Plenty to think about for Low
Mexico have enough talent in their ranks to worry the Europeans in their last-four clash in Sochi, writes Ian Hawkey
Superstition lurks around the Mexican squad at the Confederations Cup, although the management and players are doing their best to keep it at arm’s length.
The jitters are provoked by the eerie, resonant date for their meeting Germany in the semi-final. It is June 29, and the worry is that, where Mexico are concerned, this D-Day tends to stand for Deutschland Day.
It was on a June 29, 19 years ago, in Montpellier, that Germany inflicted on a lively Mexico what German teams have done so often in international tournaments, a late heartbreak, a clinical suffocation of hopes.
It was the last-16 stage of the World Cup in France, Mexico took the lead against the then European champions through Luis Hernandez just after half time. An ageing Germany seemed vulnerable in the heat. But with crisis approaching, they turned the match around in the last 15 minutes.
Two headed goals, from Jurgen Klinsmann and Oliver Bierhoff, now the general manager of the national team, knocked Mexico out. Supporters wearily packed up their sombreros, and confirmed their return tickets home in the way generations of Mexican fans have become used to.
In every one of the last seven World Cups, Mexico have progressed beyond the first phase of the tournament and then exited before the quarter-finals. The Confederations Cup, a regular date for these frequent champions of Concacaf, the body that governs the Central and North American region, has been kinder, historically, to Mexico.
They won the event in 1999. In 2005, they reached the semi-final, where, cruelly, they lost to Argentina on penalties. That meant a June 29 meeting with Germany in the third-place playoff. Klinsmann was Germany manager and the city of Leipzig, venue for the bronze medal match, was in for a treat.
Germany led three times, Mexico equalised three times. Come extra time, the hosts scored a fourth goal, through Michael Ballack, which the guests could not summon an answer to.
If, on this June 29, on Thursday, there are half as many thrills as in Leipzig, then the city of Sochi will be satisfied, even amid the local regrets that Russia have failed to make the last-four of this tournament, effectively eliminated by a Mexico who have been feisty – their win over New Zealand had flashes of bad temper on the pitch and in the technical area – but also with moments of finesse.
There have been casualties of the feistiness. The seasoned midfielder Andres Guardado is suspended and defender Diego Reyes struggling for fitness, but manager Juan Carlos Osorio has been cheered by the health of striker Javier Hernandez, who had been troubled by a muscle strain. The striker, familiar to many in the German squad from his prolific goalscoring with Bayer Leverkusen, looks ready to start. “We have to be very wary of ‘Chicharito’,” said the German goalkeeper Marc-Andre ter Stegen, who appears to have won the joust as the No 1 choice for the tournament, in the absence of the rested Manuel Neuer.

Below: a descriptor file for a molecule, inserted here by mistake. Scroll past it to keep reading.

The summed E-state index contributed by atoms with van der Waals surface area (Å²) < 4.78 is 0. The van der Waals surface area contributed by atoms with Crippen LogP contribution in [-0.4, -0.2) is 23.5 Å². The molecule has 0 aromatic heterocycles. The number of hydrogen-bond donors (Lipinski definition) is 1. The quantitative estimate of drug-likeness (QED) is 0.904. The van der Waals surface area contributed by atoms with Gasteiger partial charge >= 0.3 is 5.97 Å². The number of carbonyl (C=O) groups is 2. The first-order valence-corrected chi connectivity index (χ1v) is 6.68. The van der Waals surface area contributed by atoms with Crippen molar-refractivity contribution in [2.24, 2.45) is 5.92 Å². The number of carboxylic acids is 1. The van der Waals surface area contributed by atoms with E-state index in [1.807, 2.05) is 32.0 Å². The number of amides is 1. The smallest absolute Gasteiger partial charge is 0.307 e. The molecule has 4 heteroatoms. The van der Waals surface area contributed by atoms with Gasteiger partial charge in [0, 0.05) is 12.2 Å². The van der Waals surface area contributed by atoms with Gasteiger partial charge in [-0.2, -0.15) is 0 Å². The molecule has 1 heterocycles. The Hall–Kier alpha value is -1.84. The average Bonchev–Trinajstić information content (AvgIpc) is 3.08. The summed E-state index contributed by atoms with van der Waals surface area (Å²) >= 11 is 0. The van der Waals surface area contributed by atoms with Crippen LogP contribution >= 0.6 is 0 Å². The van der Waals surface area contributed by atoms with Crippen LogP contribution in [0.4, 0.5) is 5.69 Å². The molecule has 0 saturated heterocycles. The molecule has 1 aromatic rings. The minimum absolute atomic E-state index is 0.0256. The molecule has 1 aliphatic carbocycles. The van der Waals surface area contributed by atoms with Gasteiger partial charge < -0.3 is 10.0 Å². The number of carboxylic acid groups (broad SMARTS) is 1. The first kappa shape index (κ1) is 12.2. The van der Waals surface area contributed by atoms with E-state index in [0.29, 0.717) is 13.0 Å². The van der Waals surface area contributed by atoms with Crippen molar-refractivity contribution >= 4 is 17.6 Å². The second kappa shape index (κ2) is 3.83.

“I’ve faced him before so I know a bit about how he works. He has a great instinct for goal.” There have been 48 of those in Chicharito’s 94 caps. What Mexico have on their side is experience. Only two Germans in the young, experimental squad chosen for this dress rehearsal ahead of the defence of the World Cup next year have more than 30 caps, whereas their opponents on Thursday boast several men who were part of the 2012 Olympic gold medal team.
Plus, if Rafa Marquez, 38, comes in as cover for defensive absences, they will call on a man whose recall stretches back to a Confederations Cup campaign of the last century. Giovani dos Santos, the much-travelled former Tottenham Hotspur and Barcelona midfielder, needs two more caps to bring up his century for his country
Dos Santos’s younger brother, Villarreal’s Jonathan, 27, has had an excellent tournament, pulling the strings in midfield while Real Sociedad’s Carlos Vela, who spent many years refusing callups for his country, has provided poise in attack. Never mind the ominous date on the calendar, Mexico have the means to trouble the world champions.
Marc-Andre ter Stegen appears to have won the joust as the No 1 choice for the tournament, in the absence of the rested Manuel Neuer
Germany manager Joachim Low leads his team’s training session at Park Arena in Sochi, Russia, ahead of their clash with Mexico in the Confederations Cup.